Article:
Types of routes
The bus routes themselves may take various forms. The basic and most common type of route is the end-to-end route, which operates between two points, following the same roads in both directions, except where one-way street systems necessitate minor deviations. Alternatively, a route may be circular, returning to the point of origin without traversing the same roads twice. Circular routes are often found in suburban areas, sometimes circling an entire city. Inner-circle routes around city center areas are also common.
Another option is a route combining straight and circular sections. At the end of the route the bus, instead of turning and returning by the inward route, operates in a loop. It rejoins the inward route after completing the loop, stopping in the central area for no longer than is required to set down and pick up passengers.
Such an arrangement can be particularly effective for a central business district as an alternative to operating across the city center. It can provide better service coverage than a terminal operation since passengers are able both to join and leave the bus throughout the circuit. This enables buses to serve a wider area than would otherwise be the case, and eliminates the need for city-centre terminal or turning facilities. Loops are also common at the suburban ends of routes, where buses operate in a circuit around a residential area to provide better coverage.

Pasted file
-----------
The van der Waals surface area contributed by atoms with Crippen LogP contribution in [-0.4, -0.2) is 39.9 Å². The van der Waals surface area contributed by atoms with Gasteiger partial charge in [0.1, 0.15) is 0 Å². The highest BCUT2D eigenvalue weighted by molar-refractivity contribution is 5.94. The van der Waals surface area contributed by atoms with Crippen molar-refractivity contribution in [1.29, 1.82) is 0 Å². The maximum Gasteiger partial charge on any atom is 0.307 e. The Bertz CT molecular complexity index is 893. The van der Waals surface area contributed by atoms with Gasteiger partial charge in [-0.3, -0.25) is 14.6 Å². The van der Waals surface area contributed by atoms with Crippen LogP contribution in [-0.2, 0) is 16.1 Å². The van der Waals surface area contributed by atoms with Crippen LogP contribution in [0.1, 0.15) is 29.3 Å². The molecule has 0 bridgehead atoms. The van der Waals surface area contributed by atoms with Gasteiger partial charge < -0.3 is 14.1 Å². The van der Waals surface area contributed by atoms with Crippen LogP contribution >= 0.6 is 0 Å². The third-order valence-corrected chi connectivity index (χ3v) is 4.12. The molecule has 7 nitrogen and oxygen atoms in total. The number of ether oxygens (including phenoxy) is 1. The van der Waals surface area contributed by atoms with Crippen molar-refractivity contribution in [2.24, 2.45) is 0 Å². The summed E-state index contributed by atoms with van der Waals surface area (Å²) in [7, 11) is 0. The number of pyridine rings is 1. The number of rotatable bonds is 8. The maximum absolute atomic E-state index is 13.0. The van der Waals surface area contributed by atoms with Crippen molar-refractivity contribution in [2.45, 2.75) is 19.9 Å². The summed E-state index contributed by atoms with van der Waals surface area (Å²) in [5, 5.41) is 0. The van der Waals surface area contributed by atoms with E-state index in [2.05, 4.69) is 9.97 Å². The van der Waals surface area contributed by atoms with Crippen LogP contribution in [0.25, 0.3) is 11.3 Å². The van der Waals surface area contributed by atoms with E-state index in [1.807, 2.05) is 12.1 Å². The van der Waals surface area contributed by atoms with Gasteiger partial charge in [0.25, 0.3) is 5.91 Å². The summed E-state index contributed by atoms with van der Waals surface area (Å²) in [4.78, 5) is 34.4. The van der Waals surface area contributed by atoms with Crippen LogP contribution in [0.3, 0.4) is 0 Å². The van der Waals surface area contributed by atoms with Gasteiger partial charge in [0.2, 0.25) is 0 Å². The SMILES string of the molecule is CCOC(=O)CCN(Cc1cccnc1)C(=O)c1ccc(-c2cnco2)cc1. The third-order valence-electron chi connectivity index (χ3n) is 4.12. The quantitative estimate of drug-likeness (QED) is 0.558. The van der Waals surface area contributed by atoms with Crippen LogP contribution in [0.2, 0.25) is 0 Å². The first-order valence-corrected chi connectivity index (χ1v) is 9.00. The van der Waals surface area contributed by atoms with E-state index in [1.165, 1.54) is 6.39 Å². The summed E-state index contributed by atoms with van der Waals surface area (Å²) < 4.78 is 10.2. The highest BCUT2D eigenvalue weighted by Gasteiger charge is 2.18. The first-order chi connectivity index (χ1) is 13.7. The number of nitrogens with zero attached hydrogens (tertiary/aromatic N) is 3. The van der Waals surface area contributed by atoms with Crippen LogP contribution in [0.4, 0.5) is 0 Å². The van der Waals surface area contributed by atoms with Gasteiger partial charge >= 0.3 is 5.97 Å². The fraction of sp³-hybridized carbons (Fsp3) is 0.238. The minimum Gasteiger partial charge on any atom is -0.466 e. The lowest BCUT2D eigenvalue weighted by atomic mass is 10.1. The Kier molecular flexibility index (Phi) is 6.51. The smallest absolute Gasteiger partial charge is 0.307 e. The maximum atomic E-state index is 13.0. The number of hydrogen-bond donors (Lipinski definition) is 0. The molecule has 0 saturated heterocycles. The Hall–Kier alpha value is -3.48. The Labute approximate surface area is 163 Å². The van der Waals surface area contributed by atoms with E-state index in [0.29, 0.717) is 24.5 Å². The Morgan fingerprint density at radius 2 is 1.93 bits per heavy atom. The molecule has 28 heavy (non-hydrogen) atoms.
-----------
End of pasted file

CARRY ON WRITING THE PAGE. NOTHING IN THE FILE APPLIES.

Another variation of the straight route is one that forks near one or both ends to serve different terminal points. These are sometimes regarded as separate routes, even though they operate in common for most of their length. Some routes may be dumbbell shaped, with a loop at each end. These are normally found where buses operate across the city center from one suburb to another, and operate in a loop around the residential areas at the outer ends.
A route network may comprise routes of several or all of these types.
Routes and artificial boundaries
Some networks suffer from artificial boundaries which bus routes do not cross. For example in Beijing, there are several points on the outskirts of the central area where inner and outer bus routes meet. Through passengers must transfer between vehicles. In Indonesia the manner in which public transport services are regulated results in a similar situation at city boundaries. Although convenient interchanges are often provided, the need to change vehicles increases journey times for passengers, and the additional turn-round times reduce vehicle utilization.